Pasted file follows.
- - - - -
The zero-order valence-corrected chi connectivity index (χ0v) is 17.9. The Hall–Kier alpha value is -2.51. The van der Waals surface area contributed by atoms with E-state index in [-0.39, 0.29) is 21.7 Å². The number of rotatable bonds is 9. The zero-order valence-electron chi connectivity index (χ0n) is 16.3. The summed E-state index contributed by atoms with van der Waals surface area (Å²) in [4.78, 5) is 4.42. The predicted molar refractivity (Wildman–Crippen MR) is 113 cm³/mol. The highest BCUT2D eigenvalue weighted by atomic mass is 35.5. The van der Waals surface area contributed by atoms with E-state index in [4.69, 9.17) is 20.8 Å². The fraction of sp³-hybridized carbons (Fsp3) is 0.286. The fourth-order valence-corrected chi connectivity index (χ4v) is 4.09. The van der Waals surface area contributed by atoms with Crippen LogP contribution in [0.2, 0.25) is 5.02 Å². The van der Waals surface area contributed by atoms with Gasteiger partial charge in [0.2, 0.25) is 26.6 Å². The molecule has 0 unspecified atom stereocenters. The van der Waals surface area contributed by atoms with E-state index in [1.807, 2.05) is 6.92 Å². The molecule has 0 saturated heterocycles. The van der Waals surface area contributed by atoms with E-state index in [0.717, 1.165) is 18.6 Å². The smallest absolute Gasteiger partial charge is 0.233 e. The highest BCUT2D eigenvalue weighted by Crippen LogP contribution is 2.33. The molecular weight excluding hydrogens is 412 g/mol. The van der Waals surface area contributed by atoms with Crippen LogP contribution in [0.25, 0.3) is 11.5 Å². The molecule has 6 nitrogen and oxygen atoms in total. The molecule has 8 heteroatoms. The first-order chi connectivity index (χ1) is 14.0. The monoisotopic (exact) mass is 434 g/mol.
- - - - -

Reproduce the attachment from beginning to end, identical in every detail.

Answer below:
The zero-order valence-corrected chi connectivity index (χ0v) is 17.9. The Hall–Kier alpha value is -2.51. The van der Waals surface area contributed by atoms with E-state index in [-0.39, 0.29) is 21.7 Å². The number of rotatable bonds is 9. The zero-order valence-electron chi connectivity index (χ0n) is 16.3. The summed E-state index contributed by atoms with van der Waals surface area (Å²) in [4.78, 5) is 4.42. The predicted molar refractivity (Wildman–Crippen MR) is 113 cm³/mol. The highest BCUT2D eigenvalue weighted by atomic mass is 35.5. The van der Waals surface area contributed by atoms with E-state index in [4.69, 9.17) is 20.8 Å². The fraction of sp³-hybridized carbons (Fsp3) is 0.286. The fourth-order valence-corrected chi connectivity index (χ4v) is 4.09. The van der Waals surface area contributed by atoms with Crippen LogP contribution in [0.2, 0.25) is 5.02 Å². The van der Waals surface area contributed by atoms with Gasteiger partial charge in [0.2, 0.25) is 26.6 Å². The molecule has 0 unspecified atom stereocenters. The van der Waals surface area contributed by atoms with E-state index in [1.807, 2.05) is 6.92 Å². The molecule has 0 saturated heterocycles. The van der Waals surface area contributed by atoms with E-state index in [0.717, 1.165) is 18.6 Å². The smallest absolute Gasteiger partial charge is 0.233 e. The highest BCUT2D eigenvalue weighted by Crippen LogP contribution is 2.33. The molecular weight excluding hydrogens is 412 g/mol. The van der Waals surface area contributed by atoms with Crippen LogP contribution in [0.25, 0.3) is 11.5 Å². The molecule has 6 nitrogen and oxygen atoms in total. The molecule has 8 heteroatoms. The first-order chi connectivity index (χ1) is 14.0. The monoisotopic (exact) mass is 434 g/mol.